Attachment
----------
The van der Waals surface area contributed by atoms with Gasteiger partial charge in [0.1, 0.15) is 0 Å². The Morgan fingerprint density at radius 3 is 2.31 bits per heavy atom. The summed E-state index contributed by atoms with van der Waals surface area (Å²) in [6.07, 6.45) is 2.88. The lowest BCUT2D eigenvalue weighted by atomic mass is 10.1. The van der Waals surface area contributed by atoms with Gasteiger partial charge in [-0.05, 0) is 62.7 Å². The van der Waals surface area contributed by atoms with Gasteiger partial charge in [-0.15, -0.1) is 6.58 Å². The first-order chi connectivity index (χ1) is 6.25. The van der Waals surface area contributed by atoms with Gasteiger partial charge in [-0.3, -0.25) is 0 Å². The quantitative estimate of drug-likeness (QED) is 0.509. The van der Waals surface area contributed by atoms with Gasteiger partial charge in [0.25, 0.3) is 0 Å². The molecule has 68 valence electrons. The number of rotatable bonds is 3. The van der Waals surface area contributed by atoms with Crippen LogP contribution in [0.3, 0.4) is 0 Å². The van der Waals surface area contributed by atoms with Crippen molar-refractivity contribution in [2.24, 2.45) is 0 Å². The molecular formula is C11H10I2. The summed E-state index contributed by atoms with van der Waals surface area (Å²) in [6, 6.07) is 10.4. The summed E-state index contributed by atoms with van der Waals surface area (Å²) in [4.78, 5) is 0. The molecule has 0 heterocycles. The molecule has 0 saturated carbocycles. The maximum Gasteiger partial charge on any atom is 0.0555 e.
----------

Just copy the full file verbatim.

The van der Waals surface area contributed by atoms with Gasteiger partial charge in [0.1, 0.15) is 0 Å². The Morgan fingerprint density at radius 3 is 2.31 bits per heavy atom. The summed E-state index contributed by atoms with van der Waals surface area (Å²) in [6.07, 6.45) is 2.88. The lowest BCUT2D eigenvalue weighted by atomic mass is 10.1. The van der Waals surface area contributed by atoms with Gasteiger partial charge in [-0.05, 0) is 62.7 Å². The van der Waals surface area contributed by atoms with Gasteiger partial charge in [-0.15, -0.1) is 6.58 Å². The first-order chi connectivity index (χ1) is 6.25. The van der Waals surface area contributed by atoms with Gasteiger partial charge in [-0.3, -0.25) is 0 Å². The quantitative estimate of drug-likeness (QED) is 0.509. The van der Waals surface area contributed by atoms with Gasteiger partial charge in [0.25, 0.3) is 0 Å². The molecule has 68 valence electrons. The number of rotatable bonds is 3. The van der Waals surface area contributed by atoms with Crippen LogP contribution in [0.3, 0.4) is 0 Å². The van der Waals surface area contributed by atoms with Crippen molar-refractivity contribution in [2.24, 2.45) is 0 Å². The molecular formula is C11H10I2. The summed E-state index contributed by atoms with van der Waals surface area (Å²) in [6, 6.07) is 10.4. The summed E-state index contributed by atoms with van der Waals surface area (Å²) in [4.78, 5) is 0. The molecule has 0 heterocycles. The molecule has 0 saturated carbocycles. The maximum Gasteiger partial charge on any atom is 0.0555 e.